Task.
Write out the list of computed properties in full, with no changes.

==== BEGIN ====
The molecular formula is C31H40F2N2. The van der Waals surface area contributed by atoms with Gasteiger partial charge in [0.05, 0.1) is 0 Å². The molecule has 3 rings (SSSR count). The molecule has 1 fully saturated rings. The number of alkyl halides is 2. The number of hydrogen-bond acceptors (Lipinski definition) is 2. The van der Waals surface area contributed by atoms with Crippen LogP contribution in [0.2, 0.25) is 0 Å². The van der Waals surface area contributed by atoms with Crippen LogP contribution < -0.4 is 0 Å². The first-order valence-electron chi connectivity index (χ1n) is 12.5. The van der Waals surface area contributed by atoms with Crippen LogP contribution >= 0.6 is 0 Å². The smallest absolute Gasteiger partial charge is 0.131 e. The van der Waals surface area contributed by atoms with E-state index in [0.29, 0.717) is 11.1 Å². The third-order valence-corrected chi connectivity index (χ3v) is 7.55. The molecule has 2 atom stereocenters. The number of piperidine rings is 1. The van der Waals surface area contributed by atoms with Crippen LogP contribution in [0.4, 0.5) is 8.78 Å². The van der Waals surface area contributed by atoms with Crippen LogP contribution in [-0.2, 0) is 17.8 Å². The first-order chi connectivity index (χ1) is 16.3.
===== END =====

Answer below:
The molecular formula is C31H40F2N2. The van der Waals surface area contributed by atoms with Gasteiger partial charge in [0.05, 0.1) is 0 Å². The molecule has 3 rings (SSSR count). The molecule has 1 fully saturated rings. The number of alkyl halides is 2. The number of hydrogen-bond acceptors (Lipinski definition) is 2. The van der Waals surface area contributed by atoms with Crippen LogP contribution in [0.2, 0.25) is 0 Å². The van der Waals surface area contributed by atoms with Crippen LogP contribution < -0.4 is 0 Å². The first-order valence-electron chi connectivity index (χ1n) is 12.5. The van der Waals surface area contributed by atoms with Crippen LogP contribution >= 0.6 is 0 Å². The smallest absolute Gasteiger partial charge is 0.131 e. The van der Waals surface area contributed by atoms with E-state index in [0.29, 0.717) is 11.1 Å². The third-order valence-corrected chi connectivity index (χ3v) is 7.55. The molecule has 2 atom stereocenters. The number of piperidine rings is 1. The van der Waals surface area contributed by atoms with Crippen LogP contribution in [0.4, 0.5) is 8.78 Å². The van der Waals surface area contributed by atoms with Crippen LogP contribution in [-0.2, 0) is 17.8 Å². The first-order chi connectivity index (χ1) is 16.3.